Without the box’s data, the only physical evidence of the airplane available to investigators was the mangled wreckage. From the way it had been deformed—in particular, the way the floor of the crew’s rest compartment had buckled upward—French investigators determined that the fuselage hit the water more or less intact, belly first, at a high rate of vertical speed. Added to the ACARS messages and the satellite weather data, the evidence began to conform to a possible scenario.

By 10:45 pm, 10 minutes after the last radio transmission, the plane hit the first, small storm cell in the Intertropical Convergence Zone. Fifteen minutes later, it hit a larger, fast—growing system. And then, just before its last ACARS transmissions, the plane hit a whopper, a multicell storm whose roiling thermal energy rose more than 3 miles higher than AF 447’s altitude. Buffeted by turbulence, near the heart of a strong thunderstorm, the pitot tubes froze over. Lacking reliable speed indicators, the airplane’s computerized Flight Management System automatically disengaged the autopilot, forcing the co-pilots to fly the airplane manually.

Without autopilot, the pilots had no envelope protection restrictions, which are designed to keep the pilot from making control inputs that could overstress the aircraft. This is particularly dangerous for airliners at high altitudes. The thin air demands that airplanes fly faster to achieve lift, but they still must remain below speed limits. Flying too fast can create a phenomenon known as mach tuck, when supersonic shock waves along the wings shift the aircraft’s center of pressure aft and can make it pitch into an uncontrollable nose-dive. Flying too slow can cause a plane to stall.

AF 447’s flight crew, disoriented in the storm, uncertain about their speed and buffeted by turbulence, could easily have taken the A330 outside its flight envelope. “The fact that they didn’t transmit a mayday would seem to indicate that whatever happened to them happened quickly,” says William Waldock, a professor of safety science at Embry-Riddle Aeronautical University in Arizona.

Without more data, this kind of scenario can never be verified completely. But the global aviation community has already taken steps to prevent another accident like AF 447. Within days, Air France replaced pitot tubes on its Airbus planes with ones made by another company, and in July Airbus advised other airlines to do the same. Three months later the FAA turned the recommendation into a regulation.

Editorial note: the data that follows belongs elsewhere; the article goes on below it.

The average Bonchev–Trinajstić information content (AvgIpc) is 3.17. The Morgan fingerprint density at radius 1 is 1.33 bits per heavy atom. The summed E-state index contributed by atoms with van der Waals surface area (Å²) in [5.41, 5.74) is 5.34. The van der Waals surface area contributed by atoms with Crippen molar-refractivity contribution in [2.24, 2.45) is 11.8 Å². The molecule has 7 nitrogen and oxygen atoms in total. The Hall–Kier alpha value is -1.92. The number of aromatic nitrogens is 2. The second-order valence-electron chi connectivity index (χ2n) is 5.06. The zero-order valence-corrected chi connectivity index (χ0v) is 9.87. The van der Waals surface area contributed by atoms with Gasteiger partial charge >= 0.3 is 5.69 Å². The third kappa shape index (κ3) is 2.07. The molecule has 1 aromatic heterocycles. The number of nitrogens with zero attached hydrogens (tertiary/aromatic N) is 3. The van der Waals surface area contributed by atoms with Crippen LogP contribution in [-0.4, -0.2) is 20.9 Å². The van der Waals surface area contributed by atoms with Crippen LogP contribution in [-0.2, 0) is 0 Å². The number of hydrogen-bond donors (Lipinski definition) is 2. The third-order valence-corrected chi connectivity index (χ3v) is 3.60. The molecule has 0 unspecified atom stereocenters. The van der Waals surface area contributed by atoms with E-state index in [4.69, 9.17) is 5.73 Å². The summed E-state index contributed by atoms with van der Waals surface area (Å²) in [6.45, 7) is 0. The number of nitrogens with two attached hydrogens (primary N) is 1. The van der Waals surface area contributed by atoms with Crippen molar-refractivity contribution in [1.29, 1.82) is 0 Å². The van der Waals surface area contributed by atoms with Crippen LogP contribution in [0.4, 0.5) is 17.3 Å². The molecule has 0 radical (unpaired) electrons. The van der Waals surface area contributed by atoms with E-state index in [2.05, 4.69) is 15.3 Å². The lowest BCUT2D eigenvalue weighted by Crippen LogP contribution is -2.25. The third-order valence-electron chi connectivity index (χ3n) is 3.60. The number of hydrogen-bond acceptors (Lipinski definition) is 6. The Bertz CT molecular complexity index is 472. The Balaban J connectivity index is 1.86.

To be sure, the pitot tubes are not the definitive cause of the crash. Even if they had failed, that alone should not have been enough to bring down an airliner. As in virtually every fatal air crash, what doomed AF 447 was not a single malfunction or error of judgment, but rather a sequence of missteps that crash investigators call the accident chain. “There’s always a series of events,” the FAA’s Pardee says. “That means there are multiple opportunities to intervene and break that accident chain.”

In the case of AF 447, the error chain included the co-pilots’ decision to fly too close to severe thunderstorms—bad weather that several other pilots, flying similar routes that night, had chosen to give a wide berth. There were certainly other links in the accident chain that pushed AF 447 beyond its limits. But unless the black box is found, we may never identify those links. And that means safety officials might never learn the full lessons of the disaster. To prevent a similar loss of forensic evidence, executives at Airbus say they are now studying alternatives to physical black boxes.

It is feasible to create a system that could broadcast not only text messages like ACARS but comprehensive data about the status of every aircraft, in real time. The aircraft would continuously transmit data to VHF stations within a radius of 125 miles, or by satellite if the plane is farther away.

Airliners in flight could one day stream all sorts of high-speed data, sharing information directly with one another. “It would be a network in the sky,” says Bob Smith, chief technology officer at Honeywell, which manufactured AF 447’s ACARS. “Aircraft could pass not only information about their location and where they’re headed,” he says, “but whole data sets. An airliner over Seattle could send its weather radar picture to a plane inbound from Dallas. And the guy from Dallas could pass it along to five other aircraft.” Military aircraft already use a similar system; it is not clear if civil aviation will adopt it.

The disquieting truth is that we don’t really know precisely what happened to Air France 447, and perhaps never will. The same links in the accident chain could someday take down another unlucky airliner. If they do, improved technology might provide investigators with the data they need to make sure that the next time is the last time.

No comments yet

Leave a Reply

Fill in your details below or click an icon to log in: Logo

You are commenting using your account. Log Out /  Change )

Google photo

You are commenting using your Google account. Log Out /  Change )

Twitter picture

You are commenting using your Twitter account. Log Out /  Change )

Facebook photo

You are commenting using your Facebook account. Log Out /  Change )

Connecting to %s